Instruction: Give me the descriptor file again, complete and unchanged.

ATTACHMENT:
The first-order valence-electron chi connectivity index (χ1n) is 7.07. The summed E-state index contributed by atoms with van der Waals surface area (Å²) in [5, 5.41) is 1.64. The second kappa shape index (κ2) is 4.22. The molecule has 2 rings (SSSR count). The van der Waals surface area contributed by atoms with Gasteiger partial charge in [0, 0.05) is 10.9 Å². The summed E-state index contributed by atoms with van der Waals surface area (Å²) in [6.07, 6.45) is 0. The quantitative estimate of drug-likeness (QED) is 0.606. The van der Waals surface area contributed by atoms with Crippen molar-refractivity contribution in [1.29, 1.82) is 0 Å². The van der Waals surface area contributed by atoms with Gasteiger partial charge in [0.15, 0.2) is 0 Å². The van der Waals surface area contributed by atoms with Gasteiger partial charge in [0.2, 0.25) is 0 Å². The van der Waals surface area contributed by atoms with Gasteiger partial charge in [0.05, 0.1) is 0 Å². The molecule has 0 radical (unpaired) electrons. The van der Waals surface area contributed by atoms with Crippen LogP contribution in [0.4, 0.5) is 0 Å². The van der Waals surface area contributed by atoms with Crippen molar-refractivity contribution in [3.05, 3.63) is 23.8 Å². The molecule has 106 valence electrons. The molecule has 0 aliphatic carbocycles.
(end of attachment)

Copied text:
The first-order valence-electron chi connectivity index (χ1n) is 7.07. The summed E-state index contributed by atoms with van der Waals surface area (Å²) in [5, 5.41) is 1.64. The second kappa shape index (κ2) is 4.22. The molecule has 2 rings (SSSR count). The van der Waals surface area contributed by atoms with Gasteiger partial charge in [0, 0.05) is 10.9 Å². The summed E-state index contributed by atoms with van der Waals surface area (Å²) in [6.07, 6.45) is 0. The quantitative estimate of drug-likeness (QED) is 0.606. The van der Waals surface area contributed by atoms with Crippen molar-refractivity contribution in [1.29, 1.82) is 0 Å². The van der Waals surface area contributed by atoms with Gasteiger partial charge in [0.15, 0.2) is 0 Å². The van der Waals surface area contributed by atoms with Gasteiger partial charge in [0.2, 0.25) is 0 Å². The van der Waals surface area contributed by atoms with Gasteiger partial charge in [0.05, 0.1) is 0 Å². The molecule has 0 radical (unpaired) electrons. The van der Waals surface area contributed by atoms with Crippen LogP contribution in [0.4, 0.5) is 0 Å². The van der Waals surface area contributed by atoms with Crippen molar-refractivity contribution in [3.05, 3.63) is 23.8 Å². The molecule has 106 valence electrons. The molecule has 0 aliphatic carbocycles.